Ar­me­nian Amer­i­cans file suit against Turkey, 2 banks there

Austin American-Statesman - - WORLD & NATION - By Linda Deutsch

LOS AN­GE­LES — Ar­me­nian Amer­i­can lawyers filed a fed­eral law­suit Thurs­day against the Turk­ish govern­ment and two banks seek­ing com­pen­sa­tion for the heirs of Ar­me­ni­ans whose prop­erty was al­legedly seized nearly a cen­tury ago as they were driven from the Turk­ish Ot­toman Em­pire.

Lawyers were seek­ing clas­s­ac­tion sta­tus for the suit, a process that at­tor­ney Brian Ka­batek said could take as long as three years.

“We are rolling up our sleeves and are go­ing for­ward,” he said.

The suit was filed on be­half of plain­tiffs Gar­bis Davouyan of Los An­ge­les and Hrayr Tura­bian of Queens, N.Y. It al­leges breach of statu­tory trust, un­just en­rich­ment, hu­man rights vi­o­la­tions and vi­o­la­tions of in­ter­na­tional law.

It seeks com­pen­sa­tion for land, build­ings and busi­nesses al­legedly seized from Ar­me­ni­ans along with bank de­posits and prop­erty, in­clud­ing price­less re­li­gious and other ar­ti­facts, some of which are now housed in mu­se­ums in the Re­pub­lic of Turkey.

At­tor­ney Mark Ger­a­gos said it was the first such law­suit di­rectly nam­ing the govern­ment of the Re­pub­lic of Turkey as a de­fen­dant.

“All of the lawyers in­volved have relatives who per­ished or fled the Ar­me­nian geno­cide, which gives it a spe­cial poi- gnancy for us,” he said.

The law­suit claims more than a mil­lion Ar­me­ni­ans were killed in forced marches, con­cen­tra­tion camps and mas­sacres “per­pe­trated, as­sisted and con­doned” by Turk­ish of­fi­cials and armed forces.

Also named in the law­suit were the Cen­tral Bank of Turkey and T.C., Zi­raat Bankasi, the largest and old­est Turk­ish bank with ori­gins dat­ing back to the 1860s.

The law­suit claims the govern­ment of Turkey agreed to ad­min­is­ter the prop­erty, col­lect rents and sale pro­ceeds from the seized as­sets and de­posit the re­ceipts in trust ac­counts un­til the prop­erty could be re­stored to own­ers.

In­stead, the govern­ment has “with­held the prop­erty and any in­come de­rived from such prop­erty,” the law­suit said.

A mes­sage left with the Turk­ish Con­sul Gen­eral’s of­fice in Los An­ge­les was not im­me­di­ately re­turned. Af­ter­hours e-mails seek­ing com­ment from both banks were not im­me­di­ately re­turned.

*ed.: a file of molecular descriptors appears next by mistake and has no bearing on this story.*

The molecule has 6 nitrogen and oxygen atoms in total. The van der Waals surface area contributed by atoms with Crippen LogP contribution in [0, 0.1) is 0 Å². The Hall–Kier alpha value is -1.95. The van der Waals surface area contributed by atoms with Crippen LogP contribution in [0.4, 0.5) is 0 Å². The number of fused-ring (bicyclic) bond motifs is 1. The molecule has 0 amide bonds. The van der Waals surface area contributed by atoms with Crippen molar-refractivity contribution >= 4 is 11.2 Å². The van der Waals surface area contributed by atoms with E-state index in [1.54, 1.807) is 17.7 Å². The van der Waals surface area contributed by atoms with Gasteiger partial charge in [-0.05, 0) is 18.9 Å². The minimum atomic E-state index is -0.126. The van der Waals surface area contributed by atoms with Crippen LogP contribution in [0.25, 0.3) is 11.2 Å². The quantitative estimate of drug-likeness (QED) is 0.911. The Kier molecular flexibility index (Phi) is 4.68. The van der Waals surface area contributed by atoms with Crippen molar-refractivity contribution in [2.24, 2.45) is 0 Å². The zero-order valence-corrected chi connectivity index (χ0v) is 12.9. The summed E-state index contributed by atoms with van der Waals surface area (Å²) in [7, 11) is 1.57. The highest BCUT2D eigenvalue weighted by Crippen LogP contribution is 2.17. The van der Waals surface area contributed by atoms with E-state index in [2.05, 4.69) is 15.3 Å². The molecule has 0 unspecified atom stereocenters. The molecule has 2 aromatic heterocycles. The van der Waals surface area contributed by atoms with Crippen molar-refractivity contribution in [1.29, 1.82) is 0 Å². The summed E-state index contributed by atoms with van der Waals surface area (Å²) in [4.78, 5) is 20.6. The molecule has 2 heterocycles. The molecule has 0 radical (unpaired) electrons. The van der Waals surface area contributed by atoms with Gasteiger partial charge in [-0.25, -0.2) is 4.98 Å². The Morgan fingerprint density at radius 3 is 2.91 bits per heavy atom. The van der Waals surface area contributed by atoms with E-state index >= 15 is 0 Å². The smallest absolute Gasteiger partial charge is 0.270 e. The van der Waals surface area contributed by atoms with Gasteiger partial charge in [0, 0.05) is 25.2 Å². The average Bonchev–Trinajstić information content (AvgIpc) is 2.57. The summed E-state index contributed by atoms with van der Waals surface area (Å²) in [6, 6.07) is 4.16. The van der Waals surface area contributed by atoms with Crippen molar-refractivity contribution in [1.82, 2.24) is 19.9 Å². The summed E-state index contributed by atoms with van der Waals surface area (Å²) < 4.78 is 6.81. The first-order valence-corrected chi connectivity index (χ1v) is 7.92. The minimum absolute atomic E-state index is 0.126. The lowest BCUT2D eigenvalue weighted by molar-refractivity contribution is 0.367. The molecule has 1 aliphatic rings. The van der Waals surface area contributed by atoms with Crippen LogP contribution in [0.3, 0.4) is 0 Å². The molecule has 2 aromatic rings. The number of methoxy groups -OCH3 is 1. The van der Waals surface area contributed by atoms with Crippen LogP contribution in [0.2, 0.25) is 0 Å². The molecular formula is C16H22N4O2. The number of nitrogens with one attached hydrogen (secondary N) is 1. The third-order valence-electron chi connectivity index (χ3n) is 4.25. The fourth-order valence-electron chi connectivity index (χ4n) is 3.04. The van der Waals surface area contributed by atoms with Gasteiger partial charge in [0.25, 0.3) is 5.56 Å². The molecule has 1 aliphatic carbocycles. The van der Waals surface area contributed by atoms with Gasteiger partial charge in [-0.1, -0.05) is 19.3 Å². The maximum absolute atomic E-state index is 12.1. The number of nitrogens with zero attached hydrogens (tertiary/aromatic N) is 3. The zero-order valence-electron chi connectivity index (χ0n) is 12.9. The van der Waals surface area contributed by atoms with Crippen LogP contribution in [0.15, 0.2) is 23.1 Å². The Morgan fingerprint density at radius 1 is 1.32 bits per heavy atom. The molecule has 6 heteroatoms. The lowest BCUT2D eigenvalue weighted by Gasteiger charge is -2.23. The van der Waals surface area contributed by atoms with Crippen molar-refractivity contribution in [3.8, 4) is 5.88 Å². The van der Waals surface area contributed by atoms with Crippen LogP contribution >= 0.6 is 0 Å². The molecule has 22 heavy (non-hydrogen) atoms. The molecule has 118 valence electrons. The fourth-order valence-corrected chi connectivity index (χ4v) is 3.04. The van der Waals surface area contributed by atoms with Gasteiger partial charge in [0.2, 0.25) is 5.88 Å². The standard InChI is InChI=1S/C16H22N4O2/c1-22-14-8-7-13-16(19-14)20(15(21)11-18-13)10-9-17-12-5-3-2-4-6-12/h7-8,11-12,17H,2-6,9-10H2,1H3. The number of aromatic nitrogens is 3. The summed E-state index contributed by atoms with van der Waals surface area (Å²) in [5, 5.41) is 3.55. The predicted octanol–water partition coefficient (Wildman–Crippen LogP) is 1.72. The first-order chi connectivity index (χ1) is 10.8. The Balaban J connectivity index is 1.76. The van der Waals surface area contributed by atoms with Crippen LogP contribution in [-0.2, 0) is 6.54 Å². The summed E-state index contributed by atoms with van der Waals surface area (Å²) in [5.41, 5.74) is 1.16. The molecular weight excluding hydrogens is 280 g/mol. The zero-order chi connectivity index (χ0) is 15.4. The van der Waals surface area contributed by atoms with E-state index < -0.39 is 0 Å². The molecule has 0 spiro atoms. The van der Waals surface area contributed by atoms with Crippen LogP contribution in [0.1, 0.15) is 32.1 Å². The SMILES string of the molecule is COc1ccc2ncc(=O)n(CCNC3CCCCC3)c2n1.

Lawyers for the plain­tiffs be­lieve records of the prop­er­ties and prof­its still ex­ist, and they are seek­ing an ac­count­ing that could reach bil­lions of dol­lars.

Ger­a­gos said the biggest is­sue in Ar­me­nian com­mu­ni­ties is seek­ing recog­ni­tion for the eth­nic blood­shed that al­legedly claimed the lives of as many as 1.5 mil­lion Ar­me­ni­ans be­tween 1915 and 1919.

In 2000, the Cal­i­for­nia Leg­is­la­ture rec­og­nized the deaths as geno­cide when it al­lowed heirs to seek pay­ment on life in­surance poli­cies of dead relatives.

The 9th U.S. Cir­cuit Court of Ap­peals later in­val­i­dated the law. Ger­a­gos has ap­pealed that rul­ing.

Still, the heirs were paid nearly $40 mil­lion by New York Life In­surance Co. and French in­surer AXA.

In Oc­to­ber, Ar­me­nia and Turkey signed a land­mark agree­ment to es­tab­lish diplo­matic ties. The ac­cord was aimed at end­ing a cen­tury of hos­til­ity stem­ming from the Ot­toman-era mas­sacres.

Many his­to­ri­ans call the killings geno­cide, but Turkey strongly re­jects that la­bel, say­ing peo­ple died in forced re­lo­ca­tions and fight­ing.

The pro­to­cols do not ex­plic­itly men­tion the geno­cide con­tro­versy, which would go to a com­mit­tee of his­tor­i­cal ex­perts for study.

The U.S. govern­ment does not rec­og­nize the mass killings of Ar­me­ni­ans dur­ing World War I as geno­cide.

In April 2009, mark­ing the an­niver­sary of the start of the killings in 1915, Pres­i­dent Barack Obama re­ferred to them as “one of the great atroc­i­ties of the 20th cen­tury.”

At the time, Ar­me­nia Amer­i­can groups said they felt letdown be­cause Obama shied away from re­fer­ring to the killings as geno­cide. Had he done so, he could have hin­dered a closer part­ner­ship with Turkey, a vi­tal U.S. ally.

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